November 12, 2011

A claim for Social Security Disability benefits is a claim for benefits because the applicant is unable to work. The claimant is literally telling the Social Security Administration [SSA] that because of medical impairments [mental or physical] the person cannot work any job that exists in the United States and expects to be unable to work for at least 12 continuous months. As a result, any excess level of earned income that a claimant receives after their AOD, may lead a Social Security case examiner or adjudicator to determine that they are not disabled. In short, it is highly unlikely that an applicant is unable work under normal conditions and continues to acquire a large sum of income.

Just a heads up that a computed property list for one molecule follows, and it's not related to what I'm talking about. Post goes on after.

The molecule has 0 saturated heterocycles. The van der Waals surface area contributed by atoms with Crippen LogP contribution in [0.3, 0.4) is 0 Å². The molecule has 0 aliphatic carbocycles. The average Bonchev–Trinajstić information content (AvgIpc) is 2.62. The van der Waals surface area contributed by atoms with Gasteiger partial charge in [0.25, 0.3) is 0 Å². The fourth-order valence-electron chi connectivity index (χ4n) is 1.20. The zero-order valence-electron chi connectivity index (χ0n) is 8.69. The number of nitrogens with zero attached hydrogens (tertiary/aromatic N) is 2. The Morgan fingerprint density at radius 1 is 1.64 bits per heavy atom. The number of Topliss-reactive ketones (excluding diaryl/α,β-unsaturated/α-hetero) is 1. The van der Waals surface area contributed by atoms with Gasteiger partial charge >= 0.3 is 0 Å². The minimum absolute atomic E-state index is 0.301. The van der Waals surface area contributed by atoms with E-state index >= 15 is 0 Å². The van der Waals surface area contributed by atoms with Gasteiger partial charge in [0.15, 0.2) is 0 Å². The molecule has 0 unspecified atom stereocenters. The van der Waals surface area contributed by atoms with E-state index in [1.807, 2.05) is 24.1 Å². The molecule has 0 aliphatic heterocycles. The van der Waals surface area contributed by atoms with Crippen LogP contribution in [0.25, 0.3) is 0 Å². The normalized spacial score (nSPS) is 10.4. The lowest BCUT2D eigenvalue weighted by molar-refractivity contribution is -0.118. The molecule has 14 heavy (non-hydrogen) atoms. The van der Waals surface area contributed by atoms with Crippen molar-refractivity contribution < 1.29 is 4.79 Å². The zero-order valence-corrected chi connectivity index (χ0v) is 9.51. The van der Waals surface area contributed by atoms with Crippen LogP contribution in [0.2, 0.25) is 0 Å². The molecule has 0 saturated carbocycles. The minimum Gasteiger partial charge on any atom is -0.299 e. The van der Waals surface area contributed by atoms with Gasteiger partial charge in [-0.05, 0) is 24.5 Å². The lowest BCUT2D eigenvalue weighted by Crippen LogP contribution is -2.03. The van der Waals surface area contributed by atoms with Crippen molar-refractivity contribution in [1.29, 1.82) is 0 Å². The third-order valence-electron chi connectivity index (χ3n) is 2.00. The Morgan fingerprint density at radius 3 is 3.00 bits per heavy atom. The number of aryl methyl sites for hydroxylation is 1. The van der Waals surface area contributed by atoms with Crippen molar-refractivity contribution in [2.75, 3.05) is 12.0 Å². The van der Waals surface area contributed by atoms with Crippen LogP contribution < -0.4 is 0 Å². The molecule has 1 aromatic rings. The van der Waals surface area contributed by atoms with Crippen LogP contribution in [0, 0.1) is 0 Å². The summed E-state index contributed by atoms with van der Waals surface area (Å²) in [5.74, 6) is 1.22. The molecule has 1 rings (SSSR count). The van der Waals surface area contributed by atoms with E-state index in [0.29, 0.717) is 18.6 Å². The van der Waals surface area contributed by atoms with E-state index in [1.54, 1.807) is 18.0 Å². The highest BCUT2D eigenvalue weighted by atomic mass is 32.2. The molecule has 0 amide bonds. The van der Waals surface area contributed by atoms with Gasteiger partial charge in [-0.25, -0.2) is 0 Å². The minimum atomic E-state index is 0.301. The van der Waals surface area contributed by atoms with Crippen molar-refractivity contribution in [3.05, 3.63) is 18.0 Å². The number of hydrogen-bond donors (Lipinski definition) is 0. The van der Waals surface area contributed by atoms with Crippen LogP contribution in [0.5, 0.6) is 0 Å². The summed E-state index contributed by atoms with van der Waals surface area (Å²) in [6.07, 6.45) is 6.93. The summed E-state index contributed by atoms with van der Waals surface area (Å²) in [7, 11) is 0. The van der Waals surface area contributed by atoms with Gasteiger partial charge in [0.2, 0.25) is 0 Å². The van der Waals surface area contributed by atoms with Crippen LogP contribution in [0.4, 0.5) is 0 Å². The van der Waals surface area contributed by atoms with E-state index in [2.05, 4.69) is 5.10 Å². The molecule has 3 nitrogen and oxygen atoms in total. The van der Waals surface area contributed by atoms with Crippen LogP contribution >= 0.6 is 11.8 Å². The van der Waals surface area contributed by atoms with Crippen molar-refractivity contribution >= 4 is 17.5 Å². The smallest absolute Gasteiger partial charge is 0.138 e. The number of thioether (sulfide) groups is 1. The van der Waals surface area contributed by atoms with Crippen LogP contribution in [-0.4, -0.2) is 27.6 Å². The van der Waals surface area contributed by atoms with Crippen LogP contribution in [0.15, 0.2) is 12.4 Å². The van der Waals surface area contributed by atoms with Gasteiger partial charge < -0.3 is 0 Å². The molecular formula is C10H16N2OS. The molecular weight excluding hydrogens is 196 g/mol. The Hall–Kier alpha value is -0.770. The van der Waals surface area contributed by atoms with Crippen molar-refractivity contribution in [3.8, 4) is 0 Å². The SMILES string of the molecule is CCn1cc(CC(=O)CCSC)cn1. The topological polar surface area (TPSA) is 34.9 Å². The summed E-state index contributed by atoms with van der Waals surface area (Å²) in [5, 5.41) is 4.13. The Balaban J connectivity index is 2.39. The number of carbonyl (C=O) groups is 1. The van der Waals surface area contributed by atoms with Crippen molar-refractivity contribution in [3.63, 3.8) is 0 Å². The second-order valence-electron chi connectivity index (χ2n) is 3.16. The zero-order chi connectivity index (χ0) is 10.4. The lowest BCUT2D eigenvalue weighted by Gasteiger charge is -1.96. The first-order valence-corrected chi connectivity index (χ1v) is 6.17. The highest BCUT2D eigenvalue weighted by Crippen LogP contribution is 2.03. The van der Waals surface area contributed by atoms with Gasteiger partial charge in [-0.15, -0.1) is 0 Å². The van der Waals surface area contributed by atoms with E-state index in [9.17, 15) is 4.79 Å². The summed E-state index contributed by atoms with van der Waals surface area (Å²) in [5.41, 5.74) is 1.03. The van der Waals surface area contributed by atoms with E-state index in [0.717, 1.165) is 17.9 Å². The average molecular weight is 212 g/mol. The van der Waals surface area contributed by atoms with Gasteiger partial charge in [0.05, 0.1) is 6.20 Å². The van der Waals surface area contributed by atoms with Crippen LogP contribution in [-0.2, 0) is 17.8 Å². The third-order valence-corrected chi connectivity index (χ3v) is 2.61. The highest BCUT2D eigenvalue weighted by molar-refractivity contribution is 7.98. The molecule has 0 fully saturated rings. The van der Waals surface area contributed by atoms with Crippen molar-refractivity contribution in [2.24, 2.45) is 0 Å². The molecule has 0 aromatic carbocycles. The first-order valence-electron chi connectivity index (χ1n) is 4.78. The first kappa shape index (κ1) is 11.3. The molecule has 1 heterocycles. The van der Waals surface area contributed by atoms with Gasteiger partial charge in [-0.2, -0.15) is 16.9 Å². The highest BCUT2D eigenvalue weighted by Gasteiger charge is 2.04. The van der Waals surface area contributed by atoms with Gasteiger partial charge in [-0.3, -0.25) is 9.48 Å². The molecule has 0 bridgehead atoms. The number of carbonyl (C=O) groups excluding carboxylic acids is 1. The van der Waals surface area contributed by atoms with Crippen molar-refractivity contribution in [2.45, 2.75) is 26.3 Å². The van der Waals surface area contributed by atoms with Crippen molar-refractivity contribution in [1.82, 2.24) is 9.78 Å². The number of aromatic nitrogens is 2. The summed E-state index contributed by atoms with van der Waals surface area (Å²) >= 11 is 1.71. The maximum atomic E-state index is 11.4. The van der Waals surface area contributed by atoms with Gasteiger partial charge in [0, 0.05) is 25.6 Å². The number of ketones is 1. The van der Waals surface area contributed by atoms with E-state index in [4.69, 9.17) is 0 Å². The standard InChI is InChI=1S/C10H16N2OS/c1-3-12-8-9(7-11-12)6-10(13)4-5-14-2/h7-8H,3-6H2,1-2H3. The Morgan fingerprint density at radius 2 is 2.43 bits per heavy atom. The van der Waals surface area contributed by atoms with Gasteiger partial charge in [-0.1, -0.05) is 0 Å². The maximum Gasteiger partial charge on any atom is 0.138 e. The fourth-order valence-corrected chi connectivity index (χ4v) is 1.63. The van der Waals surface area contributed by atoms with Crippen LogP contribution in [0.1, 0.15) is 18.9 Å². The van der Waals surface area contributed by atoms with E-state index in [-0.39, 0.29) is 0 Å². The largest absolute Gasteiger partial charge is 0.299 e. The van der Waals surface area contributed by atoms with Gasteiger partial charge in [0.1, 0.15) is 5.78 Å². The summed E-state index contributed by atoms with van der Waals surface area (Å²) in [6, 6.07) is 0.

The types of "income" that may show Social Security that you have the ability to work include wages from temporary or part time jobs, and self employment income [see our blog entry regarding unemployment benefits as another type of income affecting disability claims]. For further details please visit the official website of the Social Security Administration in regards to the relationship between work activity and benefits.
Working even part time or temporarily can be used as proof that you have the ability to continue to work and/or that you have the ability work fulltime. Contrary to what a lot of people believe it is not staying under a certain maximum income that solely determines their eligibility. The question for Social Security is always the claimant's ability to work. If a claimant is able to work, that person should work. Working is emotionally and usually financially better than drawing disability pay. Social Security is not designed to discouraged claimants from working but rather intended to pay only those persons who are unable to work.